Recent work shows that purely phonologically-driven reduplication is possible; that is, reduplication may take place with no obvious semantic import or serve only a secondary role in a morphological construction. This type of reduplication is referred to as Compensatory Reduplication (CR) to emphasize that phonological duplication is invoked only to compensate for potential inadequacies of the output. Beginning with a survey of the typology of CR, particularly the range of phonological motivations for CR, it is demonstrated that CR is not necessarily phonologically local (at least not without additional qualifications), and that it may involve more than a single segment. In light of these conclusions, a general framework of handling CR is introduced and additional aspects of CR in need of explanation are considered.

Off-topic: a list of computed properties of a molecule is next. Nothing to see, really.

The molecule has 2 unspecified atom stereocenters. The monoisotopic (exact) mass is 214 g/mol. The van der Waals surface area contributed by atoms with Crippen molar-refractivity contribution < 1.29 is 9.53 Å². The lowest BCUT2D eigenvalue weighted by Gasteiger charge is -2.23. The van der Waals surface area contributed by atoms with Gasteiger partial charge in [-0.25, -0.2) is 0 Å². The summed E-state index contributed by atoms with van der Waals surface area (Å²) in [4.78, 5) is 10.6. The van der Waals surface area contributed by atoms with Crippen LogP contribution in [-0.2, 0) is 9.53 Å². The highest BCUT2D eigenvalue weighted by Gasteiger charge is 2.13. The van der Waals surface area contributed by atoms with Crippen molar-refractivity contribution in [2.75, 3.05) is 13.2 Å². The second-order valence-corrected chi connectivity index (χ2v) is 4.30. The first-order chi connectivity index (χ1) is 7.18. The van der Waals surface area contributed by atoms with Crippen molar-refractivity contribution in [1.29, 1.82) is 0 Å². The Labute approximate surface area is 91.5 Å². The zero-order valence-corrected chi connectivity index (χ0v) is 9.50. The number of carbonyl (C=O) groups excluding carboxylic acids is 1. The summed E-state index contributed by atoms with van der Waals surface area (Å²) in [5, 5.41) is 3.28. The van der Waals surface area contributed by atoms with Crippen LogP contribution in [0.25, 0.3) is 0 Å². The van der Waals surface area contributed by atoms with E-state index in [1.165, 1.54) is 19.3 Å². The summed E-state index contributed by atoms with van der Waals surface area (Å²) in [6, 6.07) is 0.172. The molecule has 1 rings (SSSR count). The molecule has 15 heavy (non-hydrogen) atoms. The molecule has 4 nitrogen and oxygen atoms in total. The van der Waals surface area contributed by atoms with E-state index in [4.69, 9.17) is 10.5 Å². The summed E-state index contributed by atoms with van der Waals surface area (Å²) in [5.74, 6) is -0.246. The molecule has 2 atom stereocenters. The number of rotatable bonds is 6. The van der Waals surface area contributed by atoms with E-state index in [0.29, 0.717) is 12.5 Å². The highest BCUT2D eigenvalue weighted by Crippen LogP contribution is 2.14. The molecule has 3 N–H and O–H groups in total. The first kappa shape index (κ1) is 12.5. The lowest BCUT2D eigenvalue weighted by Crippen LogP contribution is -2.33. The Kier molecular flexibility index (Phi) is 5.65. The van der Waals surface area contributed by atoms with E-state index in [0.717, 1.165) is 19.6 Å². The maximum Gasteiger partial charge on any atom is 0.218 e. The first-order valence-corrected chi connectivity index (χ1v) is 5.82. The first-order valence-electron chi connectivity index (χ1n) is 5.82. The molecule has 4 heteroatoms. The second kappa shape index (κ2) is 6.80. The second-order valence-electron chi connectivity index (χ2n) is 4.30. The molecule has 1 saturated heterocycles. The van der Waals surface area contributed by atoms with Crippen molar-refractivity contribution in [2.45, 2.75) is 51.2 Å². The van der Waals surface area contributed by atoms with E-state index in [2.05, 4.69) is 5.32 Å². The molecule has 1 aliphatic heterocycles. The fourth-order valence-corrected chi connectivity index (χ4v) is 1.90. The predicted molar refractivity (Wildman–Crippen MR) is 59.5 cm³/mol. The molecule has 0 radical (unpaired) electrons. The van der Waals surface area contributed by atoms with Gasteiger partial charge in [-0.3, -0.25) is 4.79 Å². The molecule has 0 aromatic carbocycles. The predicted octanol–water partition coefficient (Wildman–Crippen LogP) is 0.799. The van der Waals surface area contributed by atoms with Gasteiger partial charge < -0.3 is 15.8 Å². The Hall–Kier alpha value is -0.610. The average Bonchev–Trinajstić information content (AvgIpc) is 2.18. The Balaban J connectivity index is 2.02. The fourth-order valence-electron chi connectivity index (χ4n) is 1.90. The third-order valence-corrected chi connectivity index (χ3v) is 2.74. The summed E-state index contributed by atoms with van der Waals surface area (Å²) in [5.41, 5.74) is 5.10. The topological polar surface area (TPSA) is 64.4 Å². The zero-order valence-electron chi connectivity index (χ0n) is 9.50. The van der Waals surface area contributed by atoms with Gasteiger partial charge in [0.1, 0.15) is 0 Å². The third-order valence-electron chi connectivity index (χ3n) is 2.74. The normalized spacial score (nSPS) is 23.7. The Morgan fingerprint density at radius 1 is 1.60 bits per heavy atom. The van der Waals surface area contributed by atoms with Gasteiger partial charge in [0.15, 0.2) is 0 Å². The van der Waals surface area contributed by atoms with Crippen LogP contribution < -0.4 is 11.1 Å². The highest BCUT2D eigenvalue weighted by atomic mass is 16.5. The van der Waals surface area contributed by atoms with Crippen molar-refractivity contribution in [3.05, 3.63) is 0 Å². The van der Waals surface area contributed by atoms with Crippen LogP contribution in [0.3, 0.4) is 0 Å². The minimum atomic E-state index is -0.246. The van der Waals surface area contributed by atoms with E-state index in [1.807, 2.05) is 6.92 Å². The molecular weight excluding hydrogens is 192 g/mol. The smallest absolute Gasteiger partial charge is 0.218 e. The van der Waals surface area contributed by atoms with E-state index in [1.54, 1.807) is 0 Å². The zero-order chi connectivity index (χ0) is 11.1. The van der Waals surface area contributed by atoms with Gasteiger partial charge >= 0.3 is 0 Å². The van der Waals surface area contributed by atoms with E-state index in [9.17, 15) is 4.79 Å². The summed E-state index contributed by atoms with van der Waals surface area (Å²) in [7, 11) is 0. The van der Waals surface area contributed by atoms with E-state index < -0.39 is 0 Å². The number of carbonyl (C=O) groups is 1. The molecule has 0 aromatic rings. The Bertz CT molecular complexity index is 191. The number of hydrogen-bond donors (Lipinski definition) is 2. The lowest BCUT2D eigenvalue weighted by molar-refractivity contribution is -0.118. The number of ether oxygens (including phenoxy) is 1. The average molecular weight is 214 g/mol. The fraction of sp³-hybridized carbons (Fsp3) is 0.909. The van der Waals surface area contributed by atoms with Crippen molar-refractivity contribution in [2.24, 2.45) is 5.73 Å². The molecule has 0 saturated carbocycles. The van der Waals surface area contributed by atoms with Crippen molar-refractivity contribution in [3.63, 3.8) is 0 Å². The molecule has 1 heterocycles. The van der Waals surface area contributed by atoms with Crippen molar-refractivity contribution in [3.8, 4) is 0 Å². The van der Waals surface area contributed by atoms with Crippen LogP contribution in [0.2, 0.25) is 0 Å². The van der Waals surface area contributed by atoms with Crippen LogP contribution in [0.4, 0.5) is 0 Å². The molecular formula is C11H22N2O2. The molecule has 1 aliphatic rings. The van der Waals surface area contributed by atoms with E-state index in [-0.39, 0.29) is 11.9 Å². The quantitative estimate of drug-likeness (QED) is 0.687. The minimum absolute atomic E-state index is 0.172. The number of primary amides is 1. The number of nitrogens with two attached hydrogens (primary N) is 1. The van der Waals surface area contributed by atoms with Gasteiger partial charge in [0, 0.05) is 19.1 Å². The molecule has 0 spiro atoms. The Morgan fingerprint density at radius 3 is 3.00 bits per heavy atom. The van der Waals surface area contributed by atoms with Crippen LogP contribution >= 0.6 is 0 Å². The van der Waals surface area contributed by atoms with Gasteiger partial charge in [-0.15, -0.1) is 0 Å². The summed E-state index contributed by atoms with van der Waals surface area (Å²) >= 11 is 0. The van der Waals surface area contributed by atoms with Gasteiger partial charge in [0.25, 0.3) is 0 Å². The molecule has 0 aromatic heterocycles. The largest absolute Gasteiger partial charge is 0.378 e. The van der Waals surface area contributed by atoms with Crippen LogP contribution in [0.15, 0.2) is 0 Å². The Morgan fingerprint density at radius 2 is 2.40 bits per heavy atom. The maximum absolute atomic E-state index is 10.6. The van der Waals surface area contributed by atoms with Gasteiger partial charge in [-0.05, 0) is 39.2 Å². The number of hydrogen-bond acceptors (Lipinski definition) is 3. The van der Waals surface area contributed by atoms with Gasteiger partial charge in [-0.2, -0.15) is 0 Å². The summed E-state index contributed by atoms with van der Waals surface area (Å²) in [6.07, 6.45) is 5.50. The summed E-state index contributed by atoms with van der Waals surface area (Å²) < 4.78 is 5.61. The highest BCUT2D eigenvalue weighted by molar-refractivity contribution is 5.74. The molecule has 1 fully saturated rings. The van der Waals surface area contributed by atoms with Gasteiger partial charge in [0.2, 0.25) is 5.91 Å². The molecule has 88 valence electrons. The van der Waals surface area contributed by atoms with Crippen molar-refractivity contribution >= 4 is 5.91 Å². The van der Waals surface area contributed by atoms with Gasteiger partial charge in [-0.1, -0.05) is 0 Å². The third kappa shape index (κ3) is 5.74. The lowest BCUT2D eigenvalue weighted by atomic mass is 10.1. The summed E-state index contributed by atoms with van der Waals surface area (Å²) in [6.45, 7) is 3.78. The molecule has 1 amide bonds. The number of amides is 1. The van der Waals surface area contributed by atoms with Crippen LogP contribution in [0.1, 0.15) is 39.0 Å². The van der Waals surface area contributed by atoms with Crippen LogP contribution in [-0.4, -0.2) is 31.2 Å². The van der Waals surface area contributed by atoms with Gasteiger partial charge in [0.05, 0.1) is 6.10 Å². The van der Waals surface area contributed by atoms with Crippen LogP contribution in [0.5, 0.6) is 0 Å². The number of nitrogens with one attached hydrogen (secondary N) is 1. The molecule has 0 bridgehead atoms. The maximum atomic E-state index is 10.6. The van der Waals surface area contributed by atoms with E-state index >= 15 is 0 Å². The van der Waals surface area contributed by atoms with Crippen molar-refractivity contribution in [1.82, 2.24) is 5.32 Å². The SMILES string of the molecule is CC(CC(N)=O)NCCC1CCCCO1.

Proceedings of the 24th West Coast Conference on Formal Linguistics
edited by John Alderete, Chung-hye Han, and Alexei Kochetov
Table of contents